I’d like to concur with SBNation’s list of failingly lazy media outlets in the whole Manti Te’o fake-dead-girlfriend scandal:
The following is a list of organizations and people who, to varying degrees of incompletion, never bothered to check to see if Manti Te’o's girlfriend was real.
2. You (Jack Dickey and Timothy Burke excepted)
7. The Chicago Tribune
8. The Chicago Sun-Times
9. The Sporting News
10. USA Today
11. The Boston Globe
12. CBS Sports
13. The New York Post
16. The Associated Press
17. The Palm Beach Post
18. The Miami Herald
19. The Tampa Bay Times
21. The Los Angeles Times
How hard is it to Google a person? I do that every time I have a meeting with someone new and I want to see how overblown they are in their LinkedIn profile, much less when I’m running a national sports-news story on a Heisman candidate’s deepest personality traits. It’s disappointing every time I’m reminded that as lazy as I can be – for probably the 12th workday in a row today, I listened to “Leper Messiah” 25 times rather than bothering to search for new, interesting music – there are people higher up who are even lazier than that when performing far more high-visibility tasks.
- On the subject of pessimism, if I had to pick a single one of all the subjects on which I nerd out – excluding the Internet because that comprises more or less every subject – I probably nerd out the most frequently on the First World War. Something about the self-congratulating 19th century crash-landing into the bleakest dehumanized misery, particularly in the Western Front, grabs me in both visceral and philosophical ways that make me turn the era over in my mind again and again. (Cheery!) So much great art and analysis came out of the turmoil that I read or view pretty much all material I can find dealing with the leadup, duration and aftermath of 1914-1918. Recently I got around to reading Under Fire by Henri Barbusse, one of the earliest (1916) first-person accounts of the war that led to the infamous All Quiet on the Western Front that we all know from ninth grade.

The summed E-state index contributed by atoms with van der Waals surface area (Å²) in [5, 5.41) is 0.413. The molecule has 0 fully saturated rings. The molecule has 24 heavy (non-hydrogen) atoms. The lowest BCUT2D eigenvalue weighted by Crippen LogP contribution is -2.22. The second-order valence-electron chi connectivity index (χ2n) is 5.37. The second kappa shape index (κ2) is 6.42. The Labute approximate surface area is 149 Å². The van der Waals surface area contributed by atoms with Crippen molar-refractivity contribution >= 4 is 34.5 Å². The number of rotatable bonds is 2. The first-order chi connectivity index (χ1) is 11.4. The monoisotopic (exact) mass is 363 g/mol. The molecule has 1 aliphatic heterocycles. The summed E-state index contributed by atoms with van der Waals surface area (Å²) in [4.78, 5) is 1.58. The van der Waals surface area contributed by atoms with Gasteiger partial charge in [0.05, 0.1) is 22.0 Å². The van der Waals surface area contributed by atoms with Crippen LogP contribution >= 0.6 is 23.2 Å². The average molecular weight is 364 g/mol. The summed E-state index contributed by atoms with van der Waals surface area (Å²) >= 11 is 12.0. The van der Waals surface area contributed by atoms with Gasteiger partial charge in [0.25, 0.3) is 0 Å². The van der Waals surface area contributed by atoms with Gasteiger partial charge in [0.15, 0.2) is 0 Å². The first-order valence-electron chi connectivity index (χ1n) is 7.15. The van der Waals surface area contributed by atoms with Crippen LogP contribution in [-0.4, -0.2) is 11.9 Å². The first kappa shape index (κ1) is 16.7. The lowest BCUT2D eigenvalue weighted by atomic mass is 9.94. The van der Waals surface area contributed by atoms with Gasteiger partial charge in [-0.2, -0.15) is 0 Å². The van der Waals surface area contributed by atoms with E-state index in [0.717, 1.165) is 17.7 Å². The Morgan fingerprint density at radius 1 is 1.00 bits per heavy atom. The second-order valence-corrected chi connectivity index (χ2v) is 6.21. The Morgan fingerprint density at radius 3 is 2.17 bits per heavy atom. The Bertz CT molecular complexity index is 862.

I’d say this book is worth a read if you’re the type of person who’d read every WWI panel at Les Invalides (at right), because it’s like All Quiet but, to match Under Fire‘s longer length, features more quantity but not necessarily quality: more gore, more sitting around behind the lines, more background men who get killed, more soldiers shooting the shit, and more moralizing via an end segment very much like the extended argument for socialism at the end of The Jungle. Remarque did a better job distilling a similar story to Barbusse’s, so you can check out Under Fire if you want to get into a higher level of detail and are willing to read what from a literary perspective is extra padding to get at that detail.
- Today I saw the story about the Subway footlong controversy — the sandwiches are actually 11 inches in many cases — and at first I was annoyed that we all thought it important enough to document this and make it into a thing. (More than 22,000 comments on that story!) Then I remembered that this is actually an example of the market keeping its companies honest, and that’s a good thing. I can still be mad that we don’t apply this level of vigilance to environmental or policy issues, but it’s nonetheless a good thing that this level of vigilance does exist somehow, somewhere.
- And for the last NFL picks before the Super Bowl:
Last week: 1-3; Overall: 129-130
San Francisco -4 at Atlanta
At New England -9 Baltimore
New England in the Super Bowl, again. I still like it better than Baltimore.